SUMMARY

The present invention discloses a method and system for improving the decoding efficiency in a wireless receiver to obtain a correct decoded data string. The method comprises generating an active state metric matrix of a receiving codeword, calculating a differential metric matrix pertinent to the active state metric matrix, identifying a maximum likelihood path and one or more alternative paths based on the differential metric matrix, deriving first decoded data string corresponding to the maximum likelihood path, deriving a plurality of second decoded data strings corresponding to the one or more alternative paths respectively, examining the integrity of the first decoded data string; and examining the integrity of the plurality of second decoded data strings after the first decoded data string is determined erroneous, wherein the wireless receiver obtains the correct decoded data string.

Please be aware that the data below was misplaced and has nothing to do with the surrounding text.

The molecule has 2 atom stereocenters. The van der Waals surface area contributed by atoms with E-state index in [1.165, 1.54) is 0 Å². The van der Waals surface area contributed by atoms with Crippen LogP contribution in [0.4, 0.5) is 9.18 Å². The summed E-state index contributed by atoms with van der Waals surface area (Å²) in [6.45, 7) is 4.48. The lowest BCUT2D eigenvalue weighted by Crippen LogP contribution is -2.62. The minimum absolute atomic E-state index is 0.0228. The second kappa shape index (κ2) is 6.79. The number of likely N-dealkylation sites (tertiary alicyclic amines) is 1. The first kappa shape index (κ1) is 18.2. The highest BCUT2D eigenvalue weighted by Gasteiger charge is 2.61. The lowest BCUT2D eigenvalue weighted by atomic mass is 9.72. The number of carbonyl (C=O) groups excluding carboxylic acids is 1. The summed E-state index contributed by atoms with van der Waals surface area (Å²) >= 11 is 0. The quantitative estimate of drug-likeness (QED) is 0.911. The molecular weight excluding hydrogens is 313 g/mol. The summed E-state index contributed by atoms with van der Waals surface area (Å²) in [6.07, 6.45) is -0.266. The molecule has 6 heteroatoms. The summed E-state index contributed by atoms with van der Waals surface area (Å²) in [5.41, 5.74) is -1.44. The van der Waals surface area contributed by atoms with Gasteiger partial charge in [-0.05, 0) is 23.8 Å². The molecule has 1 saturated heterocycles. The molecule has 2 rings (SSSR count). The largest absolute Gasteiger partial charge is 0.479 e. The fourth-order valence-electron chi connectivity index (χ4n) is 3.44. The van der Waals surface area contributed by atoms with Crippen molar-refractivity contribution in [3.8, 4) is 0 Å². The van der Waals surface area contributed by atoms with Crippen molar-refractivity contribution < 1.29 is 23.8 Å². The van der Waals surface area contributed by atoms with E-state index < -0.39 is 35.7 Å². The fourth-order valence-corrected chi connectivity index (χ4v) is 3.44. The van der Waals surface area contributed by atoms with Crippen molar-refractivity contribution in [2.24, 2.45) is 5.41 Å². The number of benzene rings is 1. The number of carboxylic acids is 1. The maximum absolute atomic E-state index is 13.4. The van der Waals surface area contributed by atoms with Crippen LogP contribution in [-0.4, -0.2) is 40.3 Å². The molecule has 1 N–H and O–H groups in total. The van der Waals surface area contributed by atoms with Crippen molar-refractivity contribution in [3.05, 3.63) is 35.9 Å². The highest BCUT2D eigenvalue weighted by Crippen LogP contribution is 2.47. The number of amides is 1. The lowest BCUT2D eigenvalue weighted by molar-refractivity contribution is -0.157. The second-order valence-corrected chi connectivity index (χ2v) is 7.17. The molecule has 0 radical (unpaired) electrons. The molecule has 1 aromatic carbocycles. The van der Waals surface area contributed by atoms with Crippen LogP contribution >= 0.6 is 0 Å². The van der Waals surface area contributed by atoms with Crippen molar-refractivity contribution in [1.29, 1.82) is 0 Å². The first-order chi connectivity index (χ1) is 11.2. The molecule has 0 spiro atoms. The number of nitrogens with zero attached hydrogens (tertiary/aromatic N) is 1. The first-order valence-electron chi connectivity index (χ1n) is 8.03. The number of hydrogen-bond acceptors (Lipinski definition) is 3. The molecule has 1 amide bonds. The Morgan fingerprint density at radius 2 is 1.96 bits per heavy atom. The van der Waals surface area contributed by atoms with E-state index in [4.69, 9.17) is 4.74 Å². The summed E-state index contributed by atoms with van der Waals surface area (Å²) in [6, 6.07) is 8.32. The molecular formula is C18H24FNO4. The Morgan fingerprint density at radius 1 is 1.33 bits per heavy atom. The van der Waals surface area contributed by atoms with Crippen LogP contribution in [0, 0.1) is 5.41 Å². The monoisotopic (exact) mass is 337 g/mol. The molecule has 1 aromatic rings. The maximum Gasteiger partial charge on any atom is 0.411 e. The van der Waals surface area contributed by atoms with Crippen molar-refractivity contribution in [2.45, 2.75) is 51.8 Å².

The construction and method of operation of the invention, however, together with additional objects and advantages thereof, will be best understood from the following description of specific embodiments when read in connection with the accompanying drawings.

BRIEF DESCRIPTION OF THE DRAWINGS

The drawings accompanying and forming part of this specification are included to depict certain aspects of the invention. The invention may be better understood by reference to one or more of these drawings in combination with the description presented herein. It should be noted that the features illustrated in the drawings are not necessarily drawn to scale.